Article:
I wouldnt go beyond a new transmission with it.
 

CharlieS

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I don’t quite get to how you got to that high number unless you are adding in all of the optional aftermarket upgrades. If you replace or rebuild your transmission and replace the necessary seals and gaskets on your engine, wouldn’t you be back in a good running problem free cruiser for well under 10 thousand?
 
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Sep 11, 2006
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Signal Mountain, TN
I'd find an independent shop to install the $3200 transmission, (for an additional $1000 or so) and the minimum of seals etc needed for that job. Then drive it a bit and see if the reliability problems are solved. If so, keep on keeping on, if not, sell/trade it and move on.

Another option I'd try with any auto transmission having issues is replace the fluid and see if it improves.... It's a pretty cheap experiment....
 

Sandroad

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Hmm.......a 13 year old vehicle with over a quarter million miles that you can’t rely on anymore and needing a transmission plus engine work. I realize many of us bond with our vehicles and find it hard to move on, but is yours really a good one to start with for a build into a ”proper Aussie vehicle”. I think not.
 

CharlieS

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Of course it would be nice to have a brand new 21 to build from, but that is nowhere near equivalent.

The equivalency is spending the same amount to buy a replacement as you would have to spend to get your current land cruiser back in good running condition.

What vehicle can you buy with $5-10k? How would it compare to your land cruiser in good running condition?

In the current market you can’t touch a 60, 80, 100 or 200 series for that money, even if it was in the same condition as your current vehicle. I looked at a $10k 40 series last week with a rotted out frame and tub... The market is insanely hot right now.

You shouldn’t lump the build costs (bumpers, suspension, etc) into the comparison, since you’d need to spend that money on a new vehicle as well to bring it to the same level of build out. It is irrelevant to the question of whether you should repair your current vehicle.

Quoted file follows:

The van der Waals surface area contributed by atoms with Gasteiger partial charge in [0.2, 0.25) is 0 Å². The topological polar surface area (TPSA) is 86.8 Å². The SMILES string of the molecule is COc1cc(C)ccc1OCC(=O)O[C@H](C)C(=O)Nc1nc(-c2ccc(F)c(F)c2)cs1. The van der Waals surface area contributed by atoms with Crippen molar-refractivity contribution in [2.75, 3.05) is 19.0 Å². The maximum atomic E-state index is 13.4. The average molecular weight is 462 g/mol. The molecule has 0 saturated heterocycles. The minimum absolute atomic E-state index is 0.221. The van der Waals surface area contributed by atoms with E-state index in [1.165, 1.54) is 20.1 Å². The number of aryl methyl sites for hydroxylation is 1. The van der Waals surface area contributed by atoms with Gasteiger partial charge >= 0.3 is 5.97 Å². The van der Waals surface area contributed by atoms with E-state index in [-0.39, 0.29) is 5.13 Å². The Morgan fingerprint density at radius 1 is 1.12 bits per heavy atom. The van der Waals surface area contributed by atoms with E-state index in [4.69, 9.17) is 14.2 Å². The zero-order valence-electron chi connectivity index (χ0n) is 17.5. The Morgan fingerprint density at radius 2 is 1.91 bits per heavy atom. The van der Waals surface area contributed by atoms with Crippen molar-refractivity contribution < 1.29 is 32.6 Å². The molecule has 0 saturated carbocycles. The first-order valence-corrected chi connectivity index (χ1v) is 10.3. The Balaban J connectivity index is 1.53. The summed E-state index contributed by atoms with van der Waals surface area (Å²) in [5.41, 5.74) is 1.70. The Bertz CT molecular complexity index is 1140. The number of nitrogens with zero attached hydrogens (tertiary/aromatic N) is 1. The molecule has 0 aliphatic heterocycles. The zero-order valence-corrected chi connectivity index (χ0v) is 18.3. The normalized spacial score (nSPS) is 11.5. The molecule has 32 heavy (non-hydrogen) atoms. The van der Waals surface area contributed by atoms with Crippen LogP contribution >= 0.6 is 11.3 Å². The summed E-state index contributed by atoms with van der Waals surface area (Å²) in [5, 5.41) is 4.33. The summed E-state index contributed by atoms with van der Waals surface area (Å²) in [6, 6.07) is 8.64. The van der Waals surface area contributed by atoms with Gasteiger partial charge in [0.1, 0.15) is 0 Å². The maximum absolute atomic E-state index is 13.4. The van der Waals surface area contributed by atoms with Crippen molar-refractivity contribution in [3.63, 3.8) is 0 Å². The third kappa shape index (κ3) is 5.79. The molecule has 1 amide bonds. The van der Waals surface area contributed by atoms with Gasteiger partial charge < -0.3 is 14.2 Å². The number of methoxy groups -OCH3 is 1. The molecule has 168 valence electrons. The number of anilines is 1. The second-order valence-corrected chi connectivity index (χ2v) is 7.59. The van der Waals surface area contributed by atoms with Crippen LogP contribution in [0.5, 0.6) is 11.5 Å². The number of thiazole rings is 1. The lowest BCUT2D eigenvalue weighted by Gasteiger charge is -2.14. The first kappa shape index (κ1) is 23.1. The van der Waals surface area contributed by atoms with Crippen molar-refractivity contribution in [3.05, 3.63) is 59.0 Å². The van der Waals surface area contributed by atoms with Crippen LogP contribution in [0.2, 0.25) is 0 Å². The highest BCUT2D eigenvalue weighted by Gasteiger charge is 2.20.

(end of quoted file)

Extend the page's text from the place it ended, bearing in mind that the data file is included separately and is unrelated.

Joined
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I may be wrong what our 200 is worth . Perhaps it best to invest $5500 for a new transmission and seals ....and look into selling it rather than trading it in.

I was guessing at the $10k as trade in.. and would sell it to a private buyer in its present state... It drives beautifully, other than the limp mode encountered often in mornings after sitting overnight. Disconnect battery, and it really boots and is fine rest of day once warmed up.

Better get a second opinion on issue, but with 260k, the transmission recommendation seemed accurate... will take it to Toyota, and see what they say
 

lx200inAR

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I'm not a mechanic and maybe there is more to the story, but if it runs fine after clearing the code, then why does the transmission need to be replaced? Seems like it is and issue with a sensor or control module rather than the transmission. Have you tried one of the bluetooth OBDII tools to clear the limp mode condition? Not that any regular limp mode triggering is serviceable, so I agree that something needs to be fixed, just having trouble wrapping my head around how these two things are tied together.
 

bentonrover

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I'm not a mechanic and maybe there is more to the story, but if it runs fine after clearing the code, then why does the transmission need to be replaced? Seems like it is and issue with a sensor or control module rather than the transmission. Have you tried one of the bluetooth OBDII tools to clear the limp mode condition? Not that any regular limp mode triggering is serviceable, so I agree that something needs to be fixed, just having trouble wrapping my head around how these two things are tied together.